Over the past weekend I gave a retreat to 56 women at the Jesuit Retreat House in Oshkosh, WI. I preached at Mass today and here is part of what I said.
Periodically I'll hear one parent say to the other: "That son of yours..." or "That daughter of yours...", as though that particular child wasn't his or hers. This is usually said when the child does something wrong and one of the parents seemingly doesn't want to take responsibility for what the child has become and done. We hear this same dynamic in the first reading today (Exodus 32: 7-11, 13-14) and in the Gospel (Luke 15: 1-32).
In Exodus, Israel has just forsaken God and made a molten calf to worship. God says to Moses, "Go down at once to your people, whom you brought out of the land of Egypt...." It's as though God is disowning them, but not really. The people have disowned God, rejecting Him for an idol they can see and touch. Moses in turn asks God, "Why, O Lord, should your wrath blaze up against your own people, whom you brought out of the land of Egypt...?" Moses is right. God is the one who chose this people and brought them out of Egypt. Moses, though the instrument God has called to lead His people, is one among many. Moses reminds God of the relationship He has with this chosen people who have rejected Him.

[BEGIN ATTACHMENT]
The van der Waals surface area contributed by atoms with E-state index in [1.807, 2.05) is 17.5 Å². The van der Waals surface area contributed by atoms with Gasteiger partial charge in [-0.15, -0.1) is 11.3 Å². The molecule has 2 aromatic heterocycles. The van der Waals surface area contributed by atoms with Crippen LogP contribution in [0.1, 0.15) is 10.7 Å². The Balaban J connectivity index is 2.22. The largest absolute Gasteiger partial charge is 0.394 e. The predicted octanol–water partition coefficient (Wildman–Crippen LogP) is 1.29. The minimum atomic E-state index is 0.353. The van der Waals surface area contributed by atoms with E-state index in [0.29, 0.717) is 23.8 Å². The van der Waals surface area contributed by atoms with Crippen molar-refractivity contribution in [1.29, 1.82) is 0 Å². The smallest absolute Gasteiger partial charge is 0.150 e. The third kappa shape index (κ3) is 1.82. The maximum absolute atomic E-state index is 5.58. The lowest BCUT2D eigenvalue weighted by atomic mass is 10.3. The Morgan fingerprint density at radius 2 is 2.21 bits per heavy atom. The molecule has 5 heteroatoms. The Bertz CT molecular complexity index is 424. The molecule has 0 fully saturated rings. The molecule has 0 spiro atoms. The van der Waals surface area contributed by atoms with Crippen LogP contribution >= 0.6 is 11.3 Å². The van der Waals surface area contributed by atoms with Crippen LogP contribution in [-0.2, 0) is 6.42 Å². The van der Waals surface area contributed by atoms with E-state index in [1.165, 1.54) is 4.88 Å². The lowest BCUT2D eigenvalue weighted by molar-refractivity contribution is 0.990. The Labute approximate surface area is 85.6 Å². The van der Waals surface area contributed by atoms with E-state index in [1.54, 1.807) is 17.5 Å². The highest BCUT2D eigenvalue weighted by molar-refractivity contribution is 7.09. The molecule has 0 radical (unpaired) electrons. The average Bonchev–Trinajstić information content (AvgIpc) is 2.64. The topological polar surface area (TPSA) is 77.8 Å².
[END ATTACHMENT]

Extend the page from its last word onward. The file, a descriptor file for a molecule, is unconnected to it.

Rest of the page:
In the Gospel, the elder brother in the parable of the Prodigal Son rejects the relationship he has with his profligate younger brother, telling their father that he is "your son." The father's response is to remind the elder brother of the relationship he has, telling him that the younger son is "your brother."
It's all about relationship and we are challenged by these readings to examine how we view others, especially people who have hurt us or are our enemies or are living in ways that are opposed to us and our values.
We are all children of God our Father who created us all for eternal life with Him in heaven. We must see the deepest identity of others and recognize them as brothers and sisters.
Moreover, Jesus Christ shed His Precious Blood to save them as well as us. Quoting from the Council of Quiercy which met in the year 853, the "Catechism of the Catholic Church" states in #605: "There is not, never has been, and never will be a single human being for whom Christ did not suffer." He suffered and died for all. His Precious Blood, shed for all, makes everyone precious to Him and to us.
In the second reading (1 Timothy 1: 12-17), St. Paul writes: "This saying is trustworthy and deserves full acceptance: Christ Jesus came into the world to save sinners." He did this by suffering and dying for them. Now we, His Body, must see others as precious to Jesus and do all we can for their salvation.